Import workers or food, U.S. farm bloc says of immigration debate

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The United States will become more reliant than ever on imported food if it does not pass immigration reforms to assure there are enough workers to harvest fruit and vegetable crops and milk cows, a farm coalition told senators on Monday.

The Agriculture Workforce Coalition pointed to estimates that thousands of U.S. farms could go out of business, slashing farm income by as much as $9 billion a year without an adequate labor supply.

Some 60 to 70 percent of the estimated 2 million hired workers on U.S. farms are undocumented laborers. Growers say they are unable to hire enough American workers or guest workers from overseas to perform what is often back-breaking work.

"Production will move offshore," Charles Conner, co-chair of the workforce coalition, said at a Senate Judiciary Committee hearing on border security. "We do have crops going unharvested."

Conner said California has lost about 80,000 acres of land formerly devoted to fruit and vegetable production because of labor shortages. Those goods are now imported.

Fruit and vegetable imports are forecast by the Agriculture Department at $24.6 billion this fiscal year, compared with exports of $14 billion.

Farms with immigrant workers produced about 60 percent of the U.S. milk supply, Conner added.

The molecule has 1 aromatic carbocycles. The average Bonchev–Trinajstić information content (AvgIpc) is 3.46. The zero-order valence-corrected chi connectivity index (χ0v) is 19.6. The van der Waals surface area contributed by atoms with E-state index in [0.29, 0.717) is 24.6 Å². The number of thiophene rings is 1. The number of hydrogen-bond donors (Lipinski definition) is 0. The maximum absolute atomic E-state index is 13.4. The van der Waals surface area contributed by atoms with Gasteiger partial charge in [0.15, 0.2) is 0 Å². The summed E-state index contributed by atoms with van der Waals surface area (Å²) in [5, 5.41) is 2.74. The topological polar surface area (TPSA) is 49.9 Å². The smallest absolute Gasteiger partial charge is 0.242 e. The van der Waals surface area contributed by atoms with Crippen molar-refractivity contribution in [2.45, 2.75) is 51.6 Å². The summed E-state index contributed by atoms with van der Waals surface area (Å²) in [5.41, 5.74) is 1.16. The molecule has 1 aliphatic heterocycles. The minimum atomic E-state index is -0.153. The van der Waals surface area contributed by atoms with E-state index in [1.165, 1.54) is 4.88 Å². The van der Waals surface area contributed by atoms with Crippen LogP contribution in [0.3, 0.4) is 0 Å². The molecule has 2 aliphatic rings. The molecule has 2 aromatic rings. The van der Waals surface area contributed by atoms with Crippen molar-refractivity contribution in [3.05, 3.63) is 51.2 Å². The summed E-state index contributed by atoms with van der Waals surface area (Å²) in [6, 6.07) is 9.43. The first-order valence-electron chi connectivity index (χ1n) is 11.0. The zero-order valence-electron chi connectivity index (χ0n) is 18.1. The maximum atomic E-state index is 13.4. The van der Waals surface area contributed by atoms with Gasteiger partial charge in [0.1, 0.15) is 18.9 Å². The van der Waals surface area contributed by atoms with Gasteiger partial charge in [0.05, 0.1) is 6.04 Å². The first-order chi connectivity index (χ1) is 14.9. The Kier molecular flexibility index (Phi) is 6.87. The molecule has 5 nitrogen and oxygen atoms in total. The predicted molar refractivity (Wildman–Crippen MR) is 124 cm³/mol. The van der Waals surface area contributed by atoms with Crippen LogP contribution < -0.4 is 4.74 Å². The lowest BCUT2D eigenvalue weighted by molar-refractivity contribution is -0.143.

Under the immigration bill pending in the Senate, illegal farm workers would be granted legal status, a so-called blue card, and could apply after five years for permanent U.S. residency. A new guest worker program would allow visas for up to 112,333 workers a year to work on U.S. farms and ranches.

Alabama Republican Senator Jeff Sessions said the ready supply of undocumented workers drove down wage rates and displaced U.S. workers.

Several other Judiciary Committee members spoke favorably of the bill.

"They (Americans) are not doing the job," said Alyson Eastman, who runs Book-Ends Associates, a company in Orwell, Vermont, that helps farmers hire foreign workers for seasonal work. She said the Labor Department, in charge of the current H-2A guest worker program, is slow to provide workers and sets wages too high. (Reporting by Charles Abbott; Editing by Ros Krasny and Dan Grebler)



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Bob Milligan    
St. Paul  |  April, 23, 2013 at 08:42 AM

Not the complete solution b any means, but an important part of the agricultural labor problem is for farm businesses to become better employers by developing excellent job design, hiring, and performance management processes. Agriculture should work to be a preferred employer.

Pat Joyce    
Pearland Texas  |  April, 23, 2013 at 09:00 AM

We should never have to import food. We have plenty of workers if everyone receing a government handout was required to wor/. Looks like there is plenty of work to go around.

L.R.    
colorado  |  April, 23, 2013 at 12:44 PM

"Cheap Labor is defined as labor that will charge less for thier producion in an industry than the average compensation charged by others in the industry doing equal tasks with equal production. If an industry relies on "cheap labor" there is no incentice to invest in technology.